About the Author: Jefferson Adams is a freelance health writer who lives in San Francisco and is a frequent author of articles for Celiac.com.


    Destiny Stone
    Lifeway introduces real gluten-free kefir! Many celiacs have digestion problems that have been proven  to be alleviated with the aid of probiotic cultures. Did you know that Lifeway Kefir gives you 10 strains of live and active  probiotic cultures per cup?  I tried the strawberry flavor and it tasted like a strawberry milk-shake--thick, creamy and sweet.  You can really taste the difference with Lifeway Kefir, it didn't have the chalky after-taste that other kefirs can have. This is a healthy snack that even kids will love! Not only is Lifeway kefir delicious, but it can  help those with lactose intolerance's while also providing probiotics, calcium and vitamin D; the perfect supplement combination for celiacs.  And if that weren't enough, Lifeway also adds 3 grams of inulin per kefir serving to help boost calcium absorption, and increase  fiber intake. Lifeway Kefir is  made  from the best organic and pure ingredients, is naturally cultured, completely antibiotic free and contains no rBGH. The bottom line: Lifeway  Kefir is the perfect food for celiacs and those looking to improve digestion and increase their nutrient intake--especially vitamin D, calcium and fiber.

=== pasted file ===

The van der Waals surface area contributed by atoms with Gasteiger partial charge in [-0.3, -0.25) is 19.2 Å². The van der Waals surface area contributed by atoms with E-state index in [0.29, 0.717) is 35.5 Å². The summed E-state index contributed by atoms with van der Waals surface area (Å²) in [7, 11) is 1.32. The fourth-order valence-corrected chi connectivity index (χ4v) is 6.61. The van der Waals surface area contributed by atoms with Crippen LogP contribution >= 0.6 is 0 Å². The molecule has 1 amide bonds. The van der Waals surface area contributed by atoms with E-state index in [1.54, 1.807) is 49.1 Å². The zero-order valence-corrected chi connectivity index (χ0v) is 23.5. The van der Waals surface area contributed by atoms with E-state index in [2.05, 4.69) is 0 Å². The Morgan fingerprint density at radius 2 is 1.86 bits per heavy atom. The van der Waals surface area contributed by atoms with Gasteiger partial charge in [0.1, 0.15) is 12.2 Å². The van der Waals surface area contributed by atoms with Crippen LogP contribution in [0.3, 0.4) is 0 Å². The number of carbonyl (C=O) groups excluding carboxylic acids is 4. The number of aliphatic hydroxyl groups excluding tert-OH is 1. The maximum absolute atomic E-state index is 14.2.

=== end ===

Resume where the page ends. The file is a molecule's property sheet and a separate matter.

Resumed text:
To experience the many delicious flavors of  Lifeway Kefir, visit their site, www.kefir.com
     
     

    Note: Articles that appearin the "Gluten-Free Product Reviews" section of this site are paid advertisements. For more information about this seeour Advertising Page.


    Dyani Barber